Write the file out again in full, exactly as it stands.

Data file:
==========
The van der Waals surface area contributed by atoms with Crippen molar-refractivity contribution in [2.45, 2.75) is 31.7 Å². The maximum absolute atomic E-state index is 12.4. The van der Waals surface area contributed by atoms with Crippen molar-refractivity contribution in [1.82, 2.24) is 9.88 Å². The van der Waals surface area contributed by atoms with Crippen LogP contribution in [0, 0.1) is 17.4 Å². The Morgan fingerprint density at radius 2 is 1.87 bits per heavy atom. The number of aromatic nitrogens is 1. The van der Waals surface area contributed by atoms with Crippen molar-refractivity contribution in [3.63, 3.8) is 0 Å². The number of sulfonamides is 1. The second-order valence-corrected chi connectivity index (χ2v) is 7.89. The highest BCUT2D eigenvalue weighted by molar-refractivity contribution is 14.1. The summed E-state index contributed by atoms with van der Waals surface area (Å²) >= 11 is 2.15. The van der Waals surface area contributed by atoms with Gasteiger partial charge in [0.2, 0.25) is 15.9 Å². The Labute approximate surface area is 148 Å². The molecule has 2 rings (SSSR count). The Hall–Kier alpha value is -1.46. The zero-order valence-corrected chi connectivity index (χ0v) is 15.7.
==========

The van der Waals surface area contributed by atoms with Crippen molar-refractivity contribution in [2.45, 2.75) is 31.7 Å². The maximum absolute atomic E-state index is 12.4. The van der Waals surface area contributed by atoms with Crippen molar-refractivity contribution in [1.82, 2.24) is 9.88 Å². The van der Waals surface area contributed by atoms with Crippen LogP contribution in [0, 0.1) is 17.4 Å². The Morgan fingerprint density at radius 2 is 1.87 bits per heavy atom. The number of aromatic nitrogens is 1. The van der Waals surface area contributed by atoms with Crippen molar-refractivity contribution in [3.63, 3.8) is 0 Å². The number of sulfonamides is 1. The second-order valence-corrected chi connectivity index (χ2v) is 7.89. The highest BCUT2D eigenvalue weighted by molar-refractivity contribution is 14.1. The summed E-state index contributed by atoms with van der Waals surface area (Å²) >= 11 is 2.15. The van der Waals surface area contributed by atoms with Gasteiger partial charge in [0.2, 0.25) is 15.9 Å². The Labute approximate surface area is 148 Å². The molecule has 2 rings (SSSR count). The Hall–Kier alpha value is -1.46. The zero-order valence-corrected chi connectivity index (χ0v) is 15.7.